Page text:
I’ve been an underwriter in the insurance industry for the last 8 years and I’m also an Airbnb host. From reviewing Airbnb’s terms of service and host guarantee, as an underwriter I would most definitely adjust any claims only after all claims have been filed through a homeowner’s policy first based on their policy. However most homeowner’s policies will not cover any claims arising from this because it would be considered a commercial operation and you would need commercial insurance, not homeowner’s insurance to cover these operations. Moreover, as someone else pointed out, the Airbnb host guarantee only covers property damage, NOT liability. And with people being so litigious these days, liability coverage is what hosts should be more concerned about as an injury can result in claims in excess of $1MM. I think Airbnb is definitely very marketing/PR saavy and is being a bit misleading in their claims, or at the very least, not doing enough to educate consumers about having the adequate insurance coverage in place through their primary insurer first.

    If a property damage claim was filed and denied by a host’s primary insurer, there is still an obligation on Airbnb’s part to pay for the claim, as long as all other means have been exhausted first (i.e. from the guest and a primary insurance policy). However, it is unclear whether Airbnb would actually follow through on this obligation. It’s pretty interesting to see what kind of lawsuits and rulings will arise in the near future as this is a new area for insurance. Although I have to say that traditionally, even for commercial insurers, shared housing/bnbs are traditionally not considered favorable risks anyway and can be more difficult to find coverage for.

     
  2. Anton

    I’m in the UK and have been renting my house out when i go away for a couple of years on Airbnb. This year i thought to ask my insurers if there was an issue in renting with airbnb and they told me that they would not pay any claim for damage, fire, theft etc etc if it occured when i was renting the house as this is outside the terms of the insurance. I then contacted at least 10 insurers and got the same story, until i found one that would cover the house in these terms.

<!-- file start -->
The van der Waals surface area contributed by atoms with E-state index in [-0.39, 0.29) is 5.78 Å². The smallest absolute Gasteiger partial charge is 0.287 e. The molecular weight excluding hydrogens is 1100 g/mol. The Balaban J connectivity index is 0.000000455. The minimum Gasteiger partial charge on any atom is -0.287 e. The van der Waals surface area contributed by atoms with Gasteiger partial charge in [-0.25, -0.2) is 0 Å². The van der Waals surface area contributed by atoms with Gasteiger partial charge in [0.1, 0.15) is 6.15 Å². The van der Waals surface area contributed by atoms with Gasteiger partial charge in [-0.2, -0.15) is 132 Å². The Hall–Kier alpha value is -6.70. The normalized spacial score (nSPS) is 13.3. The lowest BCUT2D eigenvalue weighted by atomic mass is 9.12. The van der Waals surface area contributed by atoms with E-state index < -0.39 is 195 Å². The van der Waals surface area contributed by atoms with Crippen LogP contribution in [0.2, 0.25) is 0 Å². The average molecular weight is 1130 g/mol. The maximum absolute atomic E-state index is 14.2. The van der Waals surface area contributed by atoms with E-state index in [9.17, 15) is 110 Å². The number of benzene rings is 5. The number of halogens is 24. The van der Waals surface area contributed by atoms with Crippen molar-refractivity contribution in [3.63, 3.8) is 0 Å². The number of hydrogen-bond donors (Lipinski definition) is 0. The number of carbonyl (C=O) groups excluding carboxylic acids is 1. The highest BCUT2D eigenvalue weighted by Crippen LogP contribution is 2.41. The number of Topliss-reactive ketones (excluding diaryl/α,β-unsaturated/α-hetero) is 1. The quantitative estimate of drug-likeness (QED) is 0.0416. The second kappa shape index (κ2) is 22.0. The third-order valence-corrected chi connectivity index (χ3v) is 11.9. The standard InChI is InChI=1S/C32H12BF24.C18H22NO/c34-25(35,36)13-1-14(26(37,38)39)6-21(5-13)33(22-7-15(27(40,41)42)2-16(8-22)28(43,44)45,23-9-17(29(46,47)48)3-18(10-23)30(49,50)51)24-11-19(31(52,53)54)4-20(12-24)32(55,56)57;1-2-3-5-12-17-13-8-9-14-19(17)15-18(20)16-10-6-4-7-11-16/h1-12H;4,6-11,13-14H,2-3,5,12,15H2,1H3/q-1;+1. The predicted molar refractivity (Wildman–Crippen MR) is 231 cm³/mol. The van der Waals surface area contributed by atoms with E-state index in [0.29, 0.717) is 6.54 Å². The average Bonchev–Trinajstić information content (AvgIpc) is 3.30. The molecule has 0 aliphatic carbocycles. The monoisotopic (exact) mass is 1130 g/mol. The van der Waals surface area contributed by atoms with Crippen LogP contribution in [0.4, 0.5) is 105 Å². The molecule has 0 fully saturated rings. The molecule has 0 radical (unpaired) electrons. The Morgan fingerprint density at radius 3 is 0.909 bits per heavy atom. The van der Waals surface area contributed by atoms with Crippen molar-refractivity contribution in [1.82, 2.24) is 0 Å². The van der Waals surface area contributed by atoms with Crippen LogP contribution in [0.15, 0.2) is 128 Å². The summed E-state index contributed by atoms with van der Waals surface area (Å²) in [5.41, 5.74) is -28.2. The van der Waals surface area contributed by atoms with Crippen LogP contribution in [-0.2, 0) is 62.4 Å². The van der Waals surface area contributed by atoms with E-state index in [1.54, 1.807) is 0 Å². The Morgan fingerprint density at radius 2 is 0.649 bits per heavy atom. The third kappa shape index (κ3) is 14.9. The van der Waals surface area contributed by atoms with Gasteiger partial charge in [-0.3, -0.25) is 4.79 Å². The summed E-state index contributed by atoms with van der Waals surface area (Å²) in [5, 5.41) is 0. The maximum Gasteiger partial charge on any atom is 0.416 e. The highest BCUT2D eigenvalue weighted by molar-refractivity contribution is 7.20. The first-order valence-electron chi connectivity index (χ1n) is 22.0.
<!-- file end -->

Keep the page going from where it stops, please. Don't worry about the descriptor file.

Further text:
During the process I phoned airbnb to ask what i should do as i have several pending rentals. They were very dismissive, but i stressed the urgency that i had only two days before i had to renew my policy. They promised to call back. About 3 weeks later i got an email from airbnb saying they couldn’t help!

    So terrible customer service in relation to an issue that if it was properly understood could destroy the whole business model. If your home is not insured when you have either a paying guest staying or you rent out your home when you are not there then I imagine few people would take the risk of renting with airbnb. This seems to be a huge can of worms…

     
  3. Michael

    Most homeowners policies aren’t going to pay out anything on these losses because the homeowner is operating a bed & breakfast business in a single family home, and is probably doing so in violation of zoning and other laws. And if there is a mortgage lender involved, the owner is probably also in violation of those terms as well.

     
  4. Kenny Bavoso

    Property damage is one issue, but the Liability issue seems to be much bigger, which neither Homeaway nor Airbnb cover! I believe if you are using Airbnb it requires special homeowners or renters Insurance. Every insurance company I have spoken with has told me they would deny any claim since Airbnb and HomeAway are commercial use. So for Airbnb Policy to say it takes affect after exhausting your homeowners policy seems crazy, since it is consistent across insurance companies that this type of use is not covered. In my research it seems commercial and bed and breakfast policies are two options for owners but potentially, making renting out your place no longer economically feasible for lots of people. I believe one option is to create a large pool of hosts and self insure. Lloyd’s could also put together an appropriate liability package and sell directly to hosts and/or through the providers.